Moore, G. E. 1873-1958
(Full name George Edward Moore) English philosopher and editor.
With Bertrand Russell, Moore is considered one of the two most important English philosophers of the first half of the twentieth century. Moore, Russell, and Austrian-born Ludwig Wittgenstein constituted the influential trio of analytical and phenomenological philosophers residing at Cambridge's Trinity College. From their respective academic positions, the philosophers formulated the tenets of New Realism, derived in part from German phenomenologist Alexius Meinong's theory of objects, which postulated the difference between objectives and objects. Moore also concerned himself with moral philosophy, as evidenced by his major work Principia Ethica. In this work Moore expressed that, in attempting to define the concept of good, an individual commits the "naturalistic fallacy," which is the assumption that good is capable of being defined inasmuch as definitions require their objects to comprise parts, but good abjures definition because of its simple nature. The work is also notable for its impact on the Bloomsbury Group, which included Moore, Clive Bell, Desmond MacCarthy, John Maynard Keynes, Virginia Woolf, Leonard Woolf, and E. M. Forster.
Moore was born in Upper Norwood, an affluent suburb of London, the fifth of eight children. In 1892 he was awarded an academic scholarship to Trinity College, Cambridge, where he met classmate Bertrand Russell. The two men were to share ideas and inspire each other throughout their respective careers. Moore completed his degree and earned a fellowship prize for his essay on Immanuel Kant's views on ethics. The prize enabled him to spend the next six years reading philosophy and formulating the ideas that became Principia Ethica. A sizeable inheritance afforded Moore the opportunity to spend the next several years refining his philosophy. In 1911 Cambridge installed him as a professor of psychology. In 1925 he was made Professor of Philosophy, a position he held until his retirement in 1939. Moore took over as editor of the philosophical journal Mind in 1921. After his retirement and through the duration of World War II, Moore lectured in the United States.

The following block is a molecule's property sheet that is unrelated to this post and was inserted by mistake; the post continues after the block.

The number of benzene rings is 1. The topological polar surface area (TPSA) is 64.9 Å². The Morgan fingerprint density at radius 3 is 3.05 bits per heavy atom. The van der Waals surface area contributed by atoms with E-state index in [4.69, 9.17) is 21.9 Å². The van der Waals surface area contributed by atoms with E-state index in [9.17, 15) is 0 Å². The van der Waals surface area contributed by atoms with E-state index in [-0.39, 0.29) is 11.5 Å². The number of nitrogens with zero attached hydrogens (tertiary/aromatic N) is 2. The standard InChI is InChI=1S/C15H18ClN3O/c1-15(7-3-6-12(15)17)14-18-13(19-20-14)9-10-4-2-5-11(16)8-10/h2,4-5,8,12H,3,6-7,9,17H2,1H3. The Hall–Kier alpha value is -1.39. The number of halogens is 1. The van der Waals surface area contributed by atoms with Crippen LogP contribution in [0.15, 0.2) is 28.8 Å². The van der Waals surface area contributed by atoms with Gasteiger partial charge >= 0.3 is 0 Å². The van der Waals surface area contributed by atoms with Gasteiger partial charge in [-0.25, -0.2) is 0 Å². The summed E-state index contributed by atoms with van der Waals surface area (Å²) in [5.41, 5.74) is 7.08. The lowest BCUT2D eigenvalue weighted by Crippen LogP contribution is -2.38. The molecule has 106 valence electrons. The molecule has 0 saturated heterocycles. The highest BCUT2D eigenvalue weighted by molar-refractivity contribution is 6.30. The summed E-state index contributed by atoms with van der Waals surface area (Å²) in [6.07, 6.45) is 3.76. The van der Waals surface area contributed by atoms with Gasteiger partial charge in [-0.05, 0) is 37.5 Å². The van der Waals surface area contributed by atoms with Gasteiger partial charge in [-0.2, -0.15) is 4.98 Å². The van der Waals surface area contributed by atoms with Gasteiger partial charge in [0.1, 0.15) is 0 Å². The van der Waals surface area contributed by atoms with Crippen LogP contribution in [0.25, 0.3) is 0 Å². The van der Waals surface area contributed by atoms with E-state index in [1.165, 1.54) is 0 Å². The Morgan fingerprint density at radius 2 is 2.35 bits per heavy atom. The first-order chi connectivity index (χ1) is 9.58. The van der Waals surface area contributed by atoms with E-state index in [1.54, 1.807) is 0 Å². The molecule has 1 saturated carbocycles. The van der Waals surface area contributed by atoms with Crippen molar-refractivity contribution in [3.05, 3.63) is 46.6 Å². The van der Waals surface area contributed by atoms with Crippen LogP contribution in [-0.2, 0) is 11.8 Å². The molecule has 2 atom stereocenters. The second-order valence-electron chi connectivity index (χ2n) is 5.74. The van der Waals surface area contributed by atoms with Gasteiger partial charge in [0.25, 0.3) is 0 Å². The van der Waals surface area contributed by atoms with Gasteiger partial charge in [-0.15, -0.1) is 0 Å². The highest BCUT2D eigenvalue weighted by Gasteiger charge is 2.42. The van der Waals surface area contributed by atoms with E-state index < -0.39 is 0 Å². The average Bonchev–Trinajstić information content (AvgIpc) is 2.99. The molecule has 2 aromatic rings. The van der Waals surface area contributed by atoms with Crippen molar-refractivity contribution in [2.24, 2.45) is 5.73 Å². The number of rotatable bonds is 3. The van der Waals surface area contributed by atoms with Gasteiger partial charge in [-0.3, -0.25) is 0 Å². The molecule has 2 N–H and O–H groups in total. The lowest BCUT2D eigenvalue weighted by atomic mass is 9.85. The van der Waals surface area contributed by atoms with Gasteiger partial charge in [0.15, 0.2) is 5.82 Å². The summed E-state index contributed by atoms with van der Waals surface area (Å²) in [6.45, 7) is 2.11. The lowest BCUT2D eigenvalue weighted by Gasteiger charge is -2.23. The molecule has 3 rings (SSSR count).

Moore's essay "Refutation of Idealism" appeared in a 1903 issue of Mind. This essay is credited as the opening salvo of the British New Realism, a branch of philosophy with which Bertrand Russell was closely aligned. New Realism responded to the metaphysical idealism advocated by F. H. Bradley and George Berkeley, which maintained that, as Berkeley wrote, "To be is to be perceived," meaning an object's existence depends upon its being perceived. Berkeley used the fact that objects persist in their being even when creatures are not present to perceive them to postulate the existence of God, a supreme being who perceives all objects at all times, thus ensuring their continued existence. Moore's argument, echoing that of Meinong. was that common sense (i.e. objectivity) provided proof positive that objects exist whether or not a being is present to perceive them. In other words, New Realism distinguishes between the act of awareness and the object of awareness. Supporting this argument, in his essay "A Defense of Common Sense," Moore employed "two distinct elements, one which I call consciousness, and the other which I call the object of consciousness." In this essay Moore proposed that there is no basis for the belief that physical reality relies on mental reality; nor is there an inherent causality between physical reality and mental perception. In "A Defense of Common Sense" Moore also argued that the true function of philosophy lay in its analysis of reality, not its definition of it. For example, when it is said that the sky is blue, the veracity of the comment cannot be denied because common sense tells the listener that the statement is true. Philosophy exists to analyze such true statements because listeners' understanding that a statement is true does not necessarily imply that they understand the speaker's full meaning. In Principia Ethica Moore continued to emphasize reason over idealism, but allowed that individuals should enjoy every experience through the cultivation of friendships and a thorough appreciation of the arts: "By far the most valuable things, which we know or can imagine, are certain states of consciousness, which may be roughly described as the pleasures of human intercourse and the enjoyment of beautiful objects," which became the credo of The Bloomsbury Group.